Meeting new people can be awkward. What should you say? How can you make a good impression? How do you keep a conversation going?
Research shows relationships are vital to happiness and networking is the key to getting jobs and building a fulfilling career.
But what’s the best way to build rapport and create trust? Plain and simple, who can explain how to get people to like you?
Robin Dreeke can.
Robin was head of the FBI’s Behavioral Analysis Program and has studied interpersonal relations for over 27 years. He’s an expert on how to make people like you.
I gave him a call to get some answers. (Note that Robin is not speaking for the FBI here, these are his expert insights.)
You’re going to learn:
- The #1 secret to clicking with people.
- How to put strangers at ease.
- The thing you do that turns people off the most.
- How to use body language like a pro.
And a lot more. Okay, let’s learn something.
1) The Most Important Thing To Do With Anyone You Meet
Robin’s #1 piece of advice: “Seek someone else’s thoughts and opinions without judging them.”
Ask questions. Listen. But don’t judge. Nobody — including you — likes to feel judged.
You’re not judging, you’re showing interest. And that lets people calmly continue talking about their favorite subject: themselves.
Studies show people get more pleasure from talking about themselves than they do from food or money.
So you’ve stopped being Judgy Judgerson and you’re happily validating. Oh, if it were only that easy… What’s the problem here? Your ego.
2) Suspend Your Ego To Get People To Like You
Most of us are just dying to point out how other people are wrong. (Comment sections on the internet are fueled by this, aren’t they?)
And it kills rapport. Want to correct someone? Want to one-up them with your clever little story? Don’t do it.
Contradicting people doesn’t build relationships. Dale Carnegie said it many years ago — and modern neuroscience agrees.
When people hear things that contradict their beliefs, the logical part of their mind shuts down and their brain prepares to fight.
So you’ve stopped trying to be clever. But how do you get a reputation as a great listener?
3) How To Be A Good Listener
We’ve all heard that listening skills are vital but nobody explains the right way to do it. What’s the secret?
Stop thinking about what you’re going to say next and focus on what they’re saying right now.
Be curious and ask to hear more about what interests you.
Research shows just asking people to tell you more makes you more likable and gets them to want to help you.
The basics of active listening are pretty straightforward:
- Listen to what they say. Don’t interrupt, disagree or “evaluate.”
- Nod your head, and make brief acknowledging comments like “yes” and “uh-huh.”
- Without being awkward, repeat back the gist of what they just said, from their frame of reference.
- Inquire. Ask questions that show you’ve been paying attention and that move the discussion forward.
(To learn the listening techniques of FBI hostage negotiators, click here.)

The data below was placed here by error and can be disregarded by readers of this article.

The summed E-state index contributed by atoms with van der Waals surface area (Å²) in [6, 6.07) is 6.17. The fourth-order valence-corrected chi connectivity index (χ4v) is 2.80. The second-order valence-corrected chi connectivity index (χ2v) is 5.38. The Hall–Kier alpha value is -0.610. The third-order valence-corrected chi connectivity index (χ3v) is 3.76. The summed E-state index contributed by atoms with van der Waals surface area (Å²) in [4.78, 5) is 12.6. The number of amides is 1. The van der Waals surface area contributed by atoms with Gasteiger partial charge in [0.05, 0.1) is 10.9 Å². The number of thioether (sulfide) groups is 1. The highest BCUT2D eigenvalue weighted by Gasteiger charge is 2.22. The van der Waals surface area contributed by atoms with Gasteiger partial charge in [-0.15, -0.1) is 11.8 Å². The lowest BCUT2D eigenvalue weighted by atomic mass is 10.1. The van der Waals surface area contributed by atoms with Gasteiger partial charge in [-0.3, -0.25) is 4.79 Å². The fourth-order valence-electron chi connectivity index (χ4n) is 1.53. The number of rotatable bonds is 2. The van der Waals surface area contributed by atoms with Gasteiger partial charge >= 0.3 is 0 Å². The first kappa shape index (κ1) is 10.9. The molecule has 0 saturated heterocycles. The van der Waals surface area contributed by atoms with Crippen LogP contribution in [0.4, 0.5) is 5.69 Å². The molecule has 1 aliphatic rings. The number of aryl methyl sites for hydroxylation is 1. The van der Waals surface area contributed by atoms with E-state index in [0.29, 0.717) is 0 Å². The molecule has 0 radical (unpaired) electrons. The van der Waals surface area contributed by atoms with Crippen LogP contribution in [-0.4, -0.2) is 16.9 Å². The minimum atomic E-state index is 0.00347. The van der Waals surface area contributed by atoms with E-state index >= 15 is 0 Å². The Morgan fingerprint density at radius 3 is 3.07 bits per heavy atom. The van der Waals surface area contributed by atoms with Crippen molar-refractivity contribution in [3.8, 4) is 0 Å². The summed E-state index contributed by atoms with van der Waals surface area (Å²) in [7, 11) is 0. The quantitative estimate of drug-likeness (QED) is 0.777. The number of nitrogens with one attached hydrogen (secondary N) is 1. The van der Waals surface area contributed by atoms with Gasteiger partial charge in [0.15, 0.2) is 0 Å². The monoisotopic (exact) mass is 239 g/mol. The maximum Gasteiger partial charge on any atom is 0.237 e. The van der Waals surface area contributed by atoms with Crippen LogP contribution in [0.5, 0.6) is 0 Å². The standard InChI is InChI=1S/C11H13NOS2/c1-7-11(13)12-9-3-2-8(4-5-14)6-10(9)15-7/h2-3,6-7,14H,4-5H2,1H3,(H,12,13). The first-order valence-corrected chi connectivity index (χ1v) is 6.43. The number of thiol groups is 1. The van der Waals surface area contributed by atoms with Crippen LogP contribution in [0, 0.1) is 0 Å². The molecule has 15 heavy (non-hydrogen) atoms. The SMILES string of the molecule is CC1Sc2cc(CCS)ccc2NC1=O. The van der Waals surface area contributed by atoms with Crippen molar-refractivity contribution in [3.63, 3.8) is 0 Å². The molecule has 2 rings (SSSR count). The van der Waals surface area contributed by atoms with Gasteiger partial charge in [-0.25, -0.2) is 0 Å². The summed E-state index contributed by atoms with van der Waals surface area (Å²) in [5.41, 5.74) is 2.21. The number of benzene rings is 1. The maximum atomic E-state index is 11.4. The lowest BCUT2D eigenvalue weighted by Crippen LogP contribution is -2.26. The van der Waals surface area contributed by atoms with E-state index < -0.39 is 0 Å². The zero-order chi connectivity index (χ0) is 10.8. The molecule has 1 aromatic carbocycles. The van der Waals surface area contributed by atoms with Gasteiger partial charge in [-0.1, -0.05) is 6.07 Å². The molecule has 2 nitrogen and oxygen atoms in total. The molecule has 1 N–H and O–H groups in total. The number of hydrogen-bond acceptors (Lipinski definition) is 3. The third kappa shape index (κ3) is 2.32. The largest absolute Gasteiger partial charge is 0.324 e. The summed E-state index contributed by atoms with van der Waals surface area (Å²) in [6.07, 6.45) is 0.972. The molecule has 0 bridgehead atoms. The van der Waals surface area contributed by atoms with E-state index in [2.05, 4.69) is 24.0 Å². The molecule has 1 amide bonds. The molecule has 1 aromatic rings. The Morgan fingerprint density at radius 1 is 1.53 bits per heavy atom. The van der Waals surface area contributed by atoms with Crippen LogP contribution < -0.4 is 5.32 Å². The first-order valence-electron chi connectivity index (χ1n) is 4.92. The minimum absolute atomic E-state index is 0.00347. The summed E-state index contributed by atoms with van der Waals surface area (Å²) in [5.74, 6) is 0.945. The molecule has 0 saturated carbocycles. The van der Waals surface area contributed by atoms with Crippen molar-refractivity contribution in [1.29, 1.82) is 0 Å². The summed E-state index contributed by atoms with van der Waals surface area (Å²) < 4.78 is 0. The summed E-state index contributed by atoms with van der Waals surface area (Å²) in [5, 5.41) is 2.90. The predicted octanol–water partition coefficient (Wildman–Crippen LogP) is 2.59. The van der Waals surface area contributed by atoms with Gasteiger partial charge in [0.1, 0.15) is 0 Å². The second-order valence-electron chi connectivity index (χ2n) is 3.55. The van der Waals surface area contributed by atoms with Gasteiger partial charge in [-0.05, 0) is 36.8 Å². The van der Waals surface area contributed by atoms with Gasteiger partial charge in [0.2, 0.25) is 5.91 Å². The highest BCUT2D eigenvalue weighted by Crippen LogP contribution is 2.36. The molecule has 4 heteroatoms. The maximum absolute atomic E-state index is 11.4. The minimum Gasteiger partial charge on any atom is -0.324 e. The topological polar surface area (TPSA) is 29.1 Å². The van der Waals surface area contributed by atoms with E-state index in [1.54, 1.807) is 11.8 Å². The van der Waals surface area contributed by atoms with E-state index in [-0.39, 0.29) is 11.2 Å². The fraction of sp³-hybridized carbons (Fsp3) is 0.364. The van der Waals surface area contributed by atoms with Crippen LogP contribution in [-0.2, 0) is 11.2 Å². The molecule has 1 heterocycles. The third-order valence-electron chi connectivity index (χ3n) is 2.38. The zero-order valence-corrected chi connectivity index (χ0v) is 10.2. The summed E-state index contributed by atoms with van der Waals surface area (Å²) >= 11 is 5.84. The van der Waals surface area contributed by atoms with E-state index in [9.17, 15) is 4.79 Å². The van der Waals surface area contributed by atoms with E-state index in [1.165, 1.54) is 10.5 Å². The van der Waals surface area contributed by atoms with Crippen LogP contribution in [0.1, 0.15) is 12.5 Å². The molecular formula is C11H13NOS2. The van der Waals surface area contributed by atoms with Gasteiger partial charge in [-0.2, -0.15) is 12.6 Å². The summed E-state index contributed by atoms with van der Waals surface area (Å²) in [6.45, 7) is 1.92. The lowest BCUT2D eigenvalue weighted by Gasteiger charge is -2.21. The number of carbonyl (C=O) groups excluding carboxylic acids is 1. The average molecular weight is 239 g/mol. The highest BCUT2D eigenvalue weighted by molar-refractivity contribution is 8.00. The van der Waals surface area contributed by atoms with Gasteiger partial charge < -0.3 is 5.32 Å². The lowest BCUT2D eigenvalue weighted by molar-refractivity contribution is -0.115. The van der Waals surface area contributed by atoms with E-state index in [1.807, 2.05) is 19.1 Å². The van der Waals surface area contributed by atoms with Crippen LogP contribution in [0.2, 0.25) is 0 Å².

I know, I know — some people are just boring. You’re not that interested in what they’re saying. So what questions do you ask then, smart guy?
4) The Best Question To Ask People
Life can be tough for everyone: rich or poor, old or young. Everyone.
We all face challenges and we like to talk about them. So that’s what to ask about.
Questions are incredibly powerful. What’s one of the most potent ways to influence someone? Merely asking for advice.
Twisting your mustache thinking you can use this for nefarious purposes? Wrong, Snidely Whiplash. It only works when you’re sincere.
But what if you have to approach someone cold? How do you get people who might not want to talk to you to willingly give you their attention?
5) How To Make Strangers Feel At Ease
First thing: tell them you only have a minute because you’re headed out the door.
Research shows just asking people if now is a good time makes them more likely to comply with request.
Nobody wants to feel trapped talking to some weirdo. People are more likely to help you than you think, but they need to feel safe and in control.
Even if you get all of the above right you can still come off like a shady used car salesman. And that fear stops you from meeting new awesome people.
Robin says one of the key reasons people come off as untrustworthy is because their words and their body language are misaligned. Let’s fix that.
6) The Best Body Language For Building Rapport
Your words should be positive, free of ego and judgment — and your body language (“non-verbals”) needs to match.
Here are the things Robin recommends:
- “The number one thing is you’ve gotta smile. You absolutely have to smile. A smile is a great way to engender trust.”
- “Keep that chin angle down so it doesn’t appear like you’re looking down your nose at anyone. And if you can show a little bit of a head tilt, that’s always wonderful.”
- “You don’t want to give a full frontal, full body display. That could be very offensive to someone. Give a little bit of an angle.”
- “Keep your palms up as you’re talking, as opposed to palms down. That says, “I’m hearing what you’re saying. I’m open to what your ideas are.”
- “So I always want to make sure that I’m showing good, open, comfortable non-verbals. I just try to use high eyebrow elevations. Basically, anything going up and elevating is very open and comforting. Anything that is compressing: lip compression, eyebrow compression, where you’re squishing down, that’s conveying stress.